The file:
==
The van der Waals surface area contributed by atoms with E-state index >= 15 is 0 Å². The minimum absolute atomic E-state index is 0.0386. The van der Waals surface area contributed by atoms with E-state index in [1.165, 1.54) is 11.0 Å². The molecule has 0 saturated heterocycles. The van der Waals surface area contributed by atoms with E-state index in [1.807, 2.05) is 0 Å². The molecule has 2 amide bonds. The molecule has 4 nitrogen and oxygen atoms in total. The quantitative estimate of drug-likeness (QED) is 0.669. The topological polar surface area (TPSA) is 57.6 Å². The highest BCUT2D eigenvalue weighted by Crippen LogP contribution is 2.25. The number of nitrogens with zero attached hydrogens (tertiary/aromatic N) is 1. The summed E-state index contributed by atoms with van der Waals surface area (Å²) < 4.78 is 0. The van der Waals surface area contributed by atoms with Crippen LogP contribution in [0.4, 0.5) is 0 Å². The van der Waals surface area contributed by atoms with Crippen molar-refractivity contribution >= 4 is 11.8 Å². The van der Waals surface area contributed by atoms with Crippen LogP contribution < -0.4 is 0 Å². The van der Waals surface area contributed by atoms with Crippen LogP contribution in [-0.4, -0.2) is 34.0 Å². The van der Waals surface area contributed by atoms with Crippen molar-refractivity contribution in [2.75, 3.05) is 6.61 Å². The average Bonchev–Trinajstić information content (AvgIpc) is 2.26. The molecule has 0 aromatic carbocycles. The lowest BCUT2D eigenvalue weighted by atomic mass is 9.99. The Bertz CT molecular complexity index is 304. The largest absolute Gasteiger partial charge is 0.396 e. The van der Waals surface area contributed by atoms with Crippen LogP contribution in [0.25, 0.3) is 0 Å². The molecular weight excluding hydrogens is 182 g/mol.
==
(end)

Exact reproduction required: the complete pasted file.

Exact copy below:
The van der Waals surface area contributed by atoms with E-state index >= 15 is 0 Å². The minimum absolute atomic E-state index is 0.0386. The van der Waals surface area contributed by atoms with E-state index in [1.165, 1.54) is 11.0 Å². The molecule has 0 saturated heterocycles. The van der Waals surface area contributed by atoms with E-state index in [1.807, 2.05) is 0 Å². The molecule has 2 amide bonds. The molecule has 4 nitrogen and oxygen atoms in total. The quantitative estimate of drug-likeness (QED) is 0.669. The topological polar surface area (TPSA) is 57.6 Å². The highest BCUT2D eigenvalue weighted by Crippen LogP contribution is 2.25. The number of nitrogens with zero attached hydrogens (tertiary/aromatic N) is 1. The summed E-state index contributed by atoms with van der Waals surface area (Å²) < 4.78 is 0. The van der Waals surface area contributed by atoms with Crippen LogP contribution in [0.4, 0.5) is 0 Å². The van der Waals surface area contributed by atoms with Crippen molar-refractivity contribution >= 4 is 11.8 Å². The van der Waals surface area contributed by atoms with Crippen LogP contribution < -0.4 is 0 Å². The van der Waals surface area contributed by atoms with Crippen LogP contribution in [-0.4, -0.2) is 34.0 Å². The van der Waals surface area contributed by atoms with Crippen molar-refractivity contribution in [2.75, 3.05) is 6.61 Å². The average Bonchev–Trinajstić information content (AvgIpc) is 2.26. The molecule has 0 aromatic carbocycles. The lowest BCUT2D eigenvalue weighted by atomic mass is 9.99. The Bertz CT molecular complexity index is 304. The largest absolute Gasteiger partial charge is 0.396 e. The van der Waals surface area contributed by atoms with Crippen LogP contribution in [0.25, 0.3) is 0 Å². The molecular weight excluding hydrogens is 182 g/mol.